Governments are overwhelmed balancing consumer expectations, aging workforce, regulations, rapid technology change and fiscal deficits. This blog gathers a community of SMEs who discuss trends and outline how public sector organizations can leverage relevant best practices to drive their software-led transformation and build the future of technology – today!

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Service-based/Modular Integrated Eligibility

Traditional Integrated Eligibility systems encapsulate complex rules for the determination of program participation and manage the lifecycle of the program participant -- enrollment, change in circumstances, reenrollment, etc. -- through case management software. These systems are tightly integrated between programs and technologies. Older systems include business logic in all the three application architecture layers: User Interfaces, Business Logic, and Data Storage. This leads to long-duration implementations as dependencies must be carefully documented and the impact of any changes must be carefully assessed and tested in detail.

This is a major barrier to enabling the business processes ideal for an organization's specific requirements and the regulatory environment. It is often heard that the organization must fit the system's "out of the box" functionality. Change is feared, expensive to implement, and results in errors in production that give rise to lawsuits, worker frustration, and degraded service. Regulatory change is not implemented in the systems and the citizen's interest deferred to technology complexity. This is not appropriate or desirable.

 

Potential solutions to improve agility

A variety of approaches have been taken to solve the problem of rigidity in systems which prevent change and optimization.

Dis-integrating eligibility - allowing departments and their programs to implement their own systems. Some states include a central repository to link citizen ID across programs. This increases flexibility and reduces complexity for any given program, but results in multiple systems serving the same population which increases the chances of fraud, reduces program coordination and negatively impacts service delivery.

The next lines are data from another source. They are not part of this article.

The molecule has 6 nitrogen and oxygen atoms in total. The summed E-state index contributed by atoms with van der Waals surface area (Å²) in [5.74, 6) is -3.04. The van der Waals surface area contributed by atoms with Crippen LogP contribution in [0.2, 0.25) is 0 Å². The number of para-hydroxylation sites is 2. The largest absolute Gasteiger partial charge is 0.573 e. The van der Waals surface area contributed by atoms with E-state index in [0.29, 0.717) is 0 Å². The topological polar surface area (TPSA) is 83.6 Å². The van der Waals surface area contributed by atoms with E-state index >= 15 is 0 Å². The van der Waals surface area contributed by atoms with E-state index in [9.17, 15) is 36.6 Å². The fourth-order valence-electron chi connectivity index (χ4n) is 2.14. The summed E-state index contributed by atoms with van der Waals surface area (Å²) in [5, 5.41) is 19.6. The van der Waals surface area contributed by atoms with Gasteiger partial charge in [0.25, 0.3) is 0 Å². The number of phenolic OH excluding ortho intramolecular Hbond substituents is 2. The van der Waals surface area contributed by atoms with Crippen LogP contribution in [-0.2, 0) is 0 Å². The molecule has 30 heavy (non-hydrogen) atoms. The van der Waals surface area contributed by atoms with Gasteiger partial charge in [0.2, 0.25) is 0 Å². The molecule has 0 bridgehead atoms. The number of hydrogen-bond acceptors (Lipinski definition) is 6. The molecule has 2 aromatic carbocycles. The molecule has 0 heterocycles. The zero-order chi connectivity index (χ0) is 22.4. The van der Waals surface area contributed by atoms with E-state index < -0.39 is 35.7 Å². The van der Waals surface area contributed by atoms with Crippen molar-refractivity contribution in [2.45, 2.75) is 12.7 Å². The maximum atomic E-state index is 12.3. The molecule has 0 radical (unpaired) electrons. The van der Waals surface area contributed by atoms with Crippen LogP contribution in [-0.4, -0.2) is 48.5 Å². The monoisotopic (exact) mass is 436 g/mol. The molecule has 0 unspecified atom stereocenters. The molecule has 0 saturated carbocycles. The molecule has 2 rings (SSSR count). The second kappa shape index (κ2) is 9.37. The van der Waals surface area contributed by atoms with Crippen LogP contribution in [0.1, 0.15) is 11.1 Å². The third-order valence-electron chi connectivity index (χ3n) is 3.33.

One system for everything - traditional eligibility, child welfare, adult protective services and all social programs. This approach assures tight program integration and maximizes dollar investment, but at the cost of flexibility and the associated risk of error while incorporation of any change. Any variance for a particular location, such as a county, must be hard coded into existing rules and programs.

Old-HHS-System.png


Designing a Service-based integrated eligibility system

A preferred solution is to modularize components, both in the application architecture (user interface, business logic, data storage) as well as the program and government or organizational unit (e.g., state, county, city, service center). This solution balances program independence and integration to ensure maximum citizen value.  Each program shares a common platform and a set of tools, but is also able to implement the rules and processes required for its particular circumstances. We call this a service-based integrated eligibility system (IES).

Service-based-IES.png

Designing a Service-based IES

A Service-based IES is a classic N-tier architecture that includes specific technologies (e.g., rules engine, workflow engine) where federal preferences or requirements exist. It includes the classic presentation/application/persistence model while incorporating requirements for loosely coupled systems and modularity.

This can help develop a reference architecture for Health and Human Services (HHS) and provide a unified technology view of a diverse set of federal design guidance and requirements. While there are state-specific and/or program-specific requirements, quite a few common tools and patterns exist that can be reused by multiple states. By developing a unified HHS architecture, states can take advantage of economies of scale and reuse, enabling higher efficiencies, reducing training costs, maximizing the use of technology investments, and accelerating implementations.

Check out my next blog to know about the key building blocks of a service-based or modular IES.


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